David Moyes will be back in familiar territory on Sunday.
The former Everton boss returns to Goodison Park with his West Ham side aiming to pile misery on his previous employers.
Of course, this isn’t the first time Moyes will revisit Merseyside after leaving the Toffees in 2013 following 11 years at the helm.
He’s taken Manchester United, Sunderland and the Hammers to his old stomping ground - and had mixed results.
However, one player among the Londoners’ ranks will return to Everton for the first time since his exit - Nikola Vlasic.
The midfielder had a largely unsusccessful two years at Goodison. Purchased for £10 million in the summer of 2017, he scored two goals in 19 games before leaving for CSKA Moscow.
Yet Vlasic thrived in Russia and convinced West Ham to splash out €30 million for his services on transfer deadline day, while he’s become a regular for Croatia.
Evertonians will inevitably be wondering why the 24-year-old was unable to shine for the Blues.
There seemingly were several reasons.
There’s no doubt that the persistent chopping and changing of managers is a factor why Vlasic was unable to settle.
He was brought to Goodison by Ronald Koeman, having caught the eye of the then-Everton boss first hand.
Vlasic impressed for Hajduk Split against the Blues in the Europa League, convincing Koeman to fork out an eight-figure fee for a relatively unknown teenager at the time.
As a 19-year-old, he’d been earmarked as one for the future, someone to nurture into the first team and the Blues would gradually reap the dividends of.
Yet Koeman was sacked just two months into the season. He’d be replaced by David Unsworth for a month on an interim basis before Sam Allardyce took the reins from November 30.
Allardyce didn’t last long, though. He was out of the door at the end of the campaign after turgid rather than terrific spell despite steering Everton to eighth spot in the Premier League.
And when Marco Silva became the third supremo within 12 months, Vladic was frozen out completely.
He was shipped off to Moscow on loan for the 2018-19 campaign before making his move permanent the following year.
Speaking to West Ham TV after his arrival, Vladic admitted the persistent switching of bosses had a significant impact on his Goodison career.
He said: “It’s not that I didn’t feel I was good enough then, I think I was, it was just a problem with the changing of coaches and everything.
“The situation now is different. I am coming to a big club and they expect big things from me and I also expect big things from myself, so I think it will be a really exciting time.”
Out of position
Vlasic regards himself as an attacking midfielder, with his preferred position the number-10 role.
At Everton, he was given little chance to operate in that area of the pitch.
Vlasic was one of three four players capable of of featuring as an attacking-midfielder recruited in the summer of 2017.
A club-record fee of £40 million was splashed on Gylfi Sigurdsson from Swansea.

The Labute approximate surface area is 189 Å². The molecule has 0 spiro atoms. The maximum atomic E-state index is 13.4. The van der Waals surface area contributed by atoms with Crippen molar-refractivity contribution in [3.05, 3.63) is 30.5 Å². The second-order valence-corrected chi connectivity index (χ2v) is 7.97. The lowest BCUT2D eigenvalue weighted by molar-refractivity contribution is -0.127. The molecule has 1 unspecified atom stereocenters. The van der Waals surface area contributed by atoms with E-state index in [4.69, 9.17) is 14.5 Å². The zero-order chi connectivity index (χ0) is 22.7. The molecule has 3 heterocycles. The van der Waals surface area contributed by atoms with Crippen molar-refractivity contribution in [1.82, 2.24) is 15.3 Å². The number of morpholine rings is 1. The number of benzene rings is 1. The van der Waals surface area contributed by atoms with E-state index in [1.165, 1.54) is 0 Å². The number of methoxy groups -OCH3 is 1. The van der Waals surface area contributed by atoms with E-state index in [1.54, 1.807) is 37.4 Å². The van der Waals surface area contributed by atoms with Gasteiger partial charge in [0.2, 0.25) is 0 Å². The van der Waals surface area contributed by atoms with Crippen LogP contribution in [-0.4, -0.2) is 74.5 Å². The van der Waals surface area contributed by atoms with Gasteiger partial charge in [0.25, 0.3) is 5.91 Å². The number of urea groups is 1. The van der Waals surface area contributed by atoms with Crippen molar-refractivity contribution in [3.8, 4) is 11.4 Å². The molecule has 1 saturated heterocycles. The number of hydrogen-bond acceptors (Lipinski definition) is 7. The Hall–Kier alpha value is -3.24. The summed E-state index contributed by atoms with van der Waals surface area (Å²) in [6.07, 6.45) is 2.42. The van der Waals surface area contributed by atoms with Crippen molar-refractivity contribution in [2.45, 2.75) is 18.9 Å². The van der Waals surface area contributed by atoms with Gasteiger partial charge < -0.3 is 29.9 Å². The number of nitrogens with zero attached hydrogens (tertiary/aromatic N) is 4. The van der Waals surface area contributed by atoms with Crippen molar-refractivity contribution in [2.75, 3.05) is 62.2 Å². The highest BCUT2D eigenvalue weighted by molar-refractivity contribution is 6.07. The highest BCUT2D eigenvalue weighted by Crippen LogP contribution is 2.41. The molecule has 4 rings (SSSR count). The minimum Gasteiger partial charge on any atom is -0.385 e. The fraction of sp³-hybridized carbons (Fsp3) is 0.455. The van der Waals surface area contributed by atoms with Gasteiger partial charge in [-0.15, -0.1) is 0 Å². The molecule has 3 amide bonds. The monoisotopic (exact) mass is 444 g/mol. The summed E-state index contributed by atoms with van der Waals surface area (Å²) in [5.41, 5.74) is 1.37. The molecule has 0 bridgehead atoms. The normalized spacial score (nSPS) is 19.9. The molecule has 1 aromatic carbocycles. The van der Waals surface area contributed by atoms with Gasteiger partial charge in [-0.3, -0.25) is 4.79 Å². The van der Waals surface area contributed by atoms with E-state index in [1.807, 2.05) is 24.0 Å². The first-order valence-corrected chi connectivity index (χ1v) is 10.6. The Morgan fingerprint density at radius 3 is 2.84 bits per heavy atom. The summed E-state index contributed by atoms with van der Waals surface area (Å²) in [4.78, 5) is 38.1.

Meanwhile, Davy Klaasen’s purchase for £23.7 million from Ajax wasn’t exactly a bargain and Wayne Rooney returned to Everton on a free transfer from Manchester United.
It meant chances were understandably difficult to come by.
And when Allardyce took over the driving seat, Vladic was switched to the flank.
He told The Athletic in March: “It was hard. The hardest was when we would play 4-4-2. I would be on the right-wing but it was more right wing-back because we were so defensive.
“I played three or four times under Allardyce and I felt like I was a full-back.
“It was the first experience for me in that position and I felt so bad because I had never played winger before.”
Everton are reaping the rewards of Demarai Gray since his summer arrival.
The winger was highly regarded when he was a fledgling talent. During his England under-21 days, he was raved about over the likes of Chelsea’s Mason Mount, Leicester duo James Maddison and Harvey Barnes and the Toffees’ very own Dominic Calvert-Lewin.
But for one reason or another, Gray didn’t hit the heights many expected at club level.
He failed to force his way into Leicester’s plans, with the aforementioned Barnes leaping ahead in the pecking order.
With age, experience and maturity, though, Gray’s fulfiling his potential at Goodison. He’s started in barnstorming fashion with three goals and an assist in nine appearances.
Perhaps Vlasic fits a similar category.
At Everton, he arrived when he was still a youngster learning his craft. Patience was needed.
That was something all three of the managers he worked under were afforded, though.
Given the money that Koeman, Allardyce and Silva spent, coupled with Farhad Moshiri’s recent takeover, there was pressure for results to be delivered.
Ultimately, that meant that there was scant time for a youngster to be experimented with and given time to make mistakes.
Everton required tried-and-tested performers who could catapult them to become a regular European contender. Not that it worked, mind.
As a consequence, Vlasic fell victim and wasn’t given the time he probably required to acclimatise.
And although he’s been on the periphery of things at West Ham so far, making just six appearances, you get the impressions that’s a commodity he’ll be handed in the capital.